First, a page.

Wednesday, July 29, 2009

Buzzing Around The Oriole Feeder

It seems that every winged and wingless critter in the neighbourhood wants a piece of the free food action – including the bullies that monopolize the feeding areas

First there was the bushy-tailed rascal (the squirrel) hogging the peanuts and the bird seeds; now it’s the winged rascals hogging up the grape jelly and the nectar at the Oriole feeder.

When I first put up the Oriole and Hummingbird feeders, I was concerned about ants invading. But my husband made ant moats and that put an end to that problem. Up until last week, there were no problems at the nectar-providing feeders. Because up until last week, the wasps hadn’t discovered them. (Well, there still aren’t any problems at the Hummingbird feeder because it has wasp guards, but the Oriole feeder is quite a different story)

I’ve learned that once wasps find something they like, they buzz around it until the entire food source is finished. And it doesn’t take them long to finish it either. Within a few short days all the nectar in the Oriole feeder was drained and all the grape jelly in the small cups was eaten. I’ll concede that their tenacity is certainly impressive, but their presence is quite annoying.

Last night I took down the Oriole and Hummingbird feeders in hopes that the wasps will move along. After a few days, I will place them back outside, in a different location. Apparently, these pests are not too bright, and they will assume that the food source is gone forever even if you’ve moved the feeders just a few feet away.

I’m also planning to rub a little cooking oil around the feeding ports, which is supposed to repel wasps. Or so I’ve read online after some intense research on how to rid these feeders of wasps. We’ll just have to wait and see if it works.

If anyone has a suggestion on how to get rid of the wasp problem, please share it with me.


  1. We had wasp problems too, especially around the feeders. This year I bought 2 artificial wasp nests and have them hanging in and around the deck. It does seem to have done the trick. They say that when the wasp sees the nest they don't approach as it is not their territory. I bought mine at Canadian Tire, they were 2 for about $10 regular price, but I was lucky and got them for half price at the beginning of the season. I'll try to photograph them and post about them on my blog.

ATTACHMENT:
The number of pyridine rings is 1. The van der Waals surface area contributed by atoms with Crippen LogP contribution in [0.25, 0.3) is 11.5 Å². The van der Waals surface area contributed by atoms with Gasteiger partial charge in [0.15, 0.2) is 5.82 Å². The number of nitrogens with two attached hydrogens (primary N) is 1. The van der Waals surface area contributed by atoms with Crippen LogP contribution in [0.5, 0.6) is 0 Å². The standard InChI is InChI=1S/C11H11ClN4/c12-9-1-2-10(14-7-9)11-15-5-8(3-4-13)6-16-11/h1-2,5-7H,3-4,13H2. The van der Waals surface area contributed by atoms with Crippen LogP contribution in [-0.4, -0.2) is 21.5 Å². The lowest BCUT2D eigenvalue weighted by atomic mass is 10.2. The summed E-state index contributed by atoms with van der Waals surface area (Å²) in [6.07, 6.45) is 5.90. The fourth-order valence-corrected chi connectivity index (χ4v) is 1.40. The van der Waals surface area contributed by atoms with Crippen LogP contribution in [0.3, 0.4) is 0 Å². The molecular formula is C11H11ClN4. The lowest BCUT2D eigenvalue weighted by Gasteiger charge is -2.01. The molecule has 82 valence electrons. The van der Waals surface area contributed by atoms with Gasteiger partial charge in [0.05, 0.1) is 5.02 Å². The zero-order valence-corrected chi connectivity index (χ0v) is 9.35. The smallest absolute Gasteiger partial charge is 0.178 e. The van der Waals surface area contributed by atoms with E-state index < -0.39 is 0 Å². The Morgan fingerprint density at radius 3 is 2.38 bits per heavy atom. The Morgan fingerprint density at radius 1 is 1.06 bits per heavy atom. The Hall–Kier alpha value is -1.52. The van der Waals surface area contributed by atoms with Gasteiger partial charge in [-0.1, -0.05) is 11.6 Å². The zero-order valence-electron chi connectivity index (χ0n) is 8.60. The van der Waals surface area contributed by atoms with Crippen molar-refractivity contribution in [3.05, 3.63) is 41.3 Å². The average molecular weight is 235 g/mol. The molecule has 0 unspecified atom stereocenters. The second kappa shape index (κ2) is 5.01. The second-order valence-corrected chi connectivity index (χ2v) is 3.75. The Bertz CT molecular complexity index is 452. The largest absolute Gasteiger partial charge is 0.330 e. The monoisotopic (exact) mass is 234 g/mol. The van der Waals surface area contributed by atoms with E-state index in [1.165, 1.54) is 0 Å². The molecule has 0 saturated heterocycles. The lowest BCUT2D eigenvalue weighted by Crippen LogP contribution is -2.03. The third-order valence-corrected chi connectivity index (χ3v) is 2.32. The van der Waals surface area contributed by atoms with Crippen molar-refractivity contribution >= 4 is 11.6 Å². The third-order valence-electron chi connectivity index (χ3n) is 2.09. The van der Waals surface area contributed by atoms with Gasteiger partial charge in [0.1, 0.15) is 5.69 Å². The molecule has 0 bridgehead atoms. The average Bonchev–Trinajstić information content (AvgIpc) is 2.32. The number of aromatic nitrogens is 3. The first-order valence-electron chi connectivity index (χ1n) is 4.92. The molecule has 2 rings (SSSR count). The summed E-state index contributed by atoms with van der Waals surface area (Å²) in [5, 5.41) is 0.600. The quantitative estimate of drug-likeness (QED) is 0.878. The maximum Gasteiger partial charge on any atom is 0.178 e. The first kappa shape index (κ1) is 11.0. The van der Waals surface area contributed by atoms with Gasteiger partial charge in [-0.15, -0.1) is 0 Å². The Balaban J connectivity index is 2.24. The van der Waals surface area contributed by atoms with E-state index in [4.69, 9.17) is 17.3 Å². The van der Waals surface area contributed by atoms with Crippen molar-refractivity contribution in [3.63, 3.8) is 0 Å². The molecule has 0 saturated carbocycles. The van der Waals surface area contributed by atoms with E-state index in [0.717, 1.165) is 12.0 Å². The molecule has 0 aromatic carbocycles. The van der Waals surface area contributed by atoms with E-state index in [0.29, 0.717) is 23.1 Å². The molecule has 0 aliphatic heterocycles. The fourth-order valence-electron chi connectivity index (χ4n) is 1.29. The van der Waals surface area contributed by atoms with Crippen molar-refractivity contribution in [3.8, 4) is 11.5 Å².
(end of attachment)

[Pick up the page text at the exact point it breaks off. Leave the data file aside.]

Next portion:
2. Thanks Crafty Gardener. I popped over to the Canadian Tire website and looked up the artificial wasp nests you mention. I may take a drive over this week to take a peek at them. I'll pop into your website eveyr now and then to see if you post about them. Pesky wasps!

  3. Martha .. get a comfortable chair .. a drink for yourself .. maybe a snack or two .. and a WATER PISTOL .. and start knocking those guys off ? hehehehehe
    Sorry ... I just couldn't help myself ; )

  4. Joy, you're not kidding. And you know, the other day, when I brought in the feeders, I sent the wasps into the next lifetime with the garden hose!

  5. Awww... do they have any redeeming features? I did hear that fake wasps nests really work. Give them a try, they should be on end of season sale now, and let us know if it does the trick.

  6. You know Tatiana, they wouldn't be so bad if they weren't so aggressive and annoying. They do eat some bad bugs and can be quite beneficial in the garden, but they're much too intrusive; literally 'in your face', especially where food is involved. And their numbers go way up around the middle of summer, so they become a little overwhelming to deal with.

    I'll try whatever needs to be tried to claim my space again :)

  7. I posted about the fake wasp nests today. I was in the Canadian Tire in Belleville yesterday and they had lots of them for sale.

  8. Hi Crafty Gardener! I just got back from your site and left a message to thank you for posting about the wasp nests! I wll definitely do something similar for my wasp-problem areas! The wasp population has exploded and I need some of them to move away!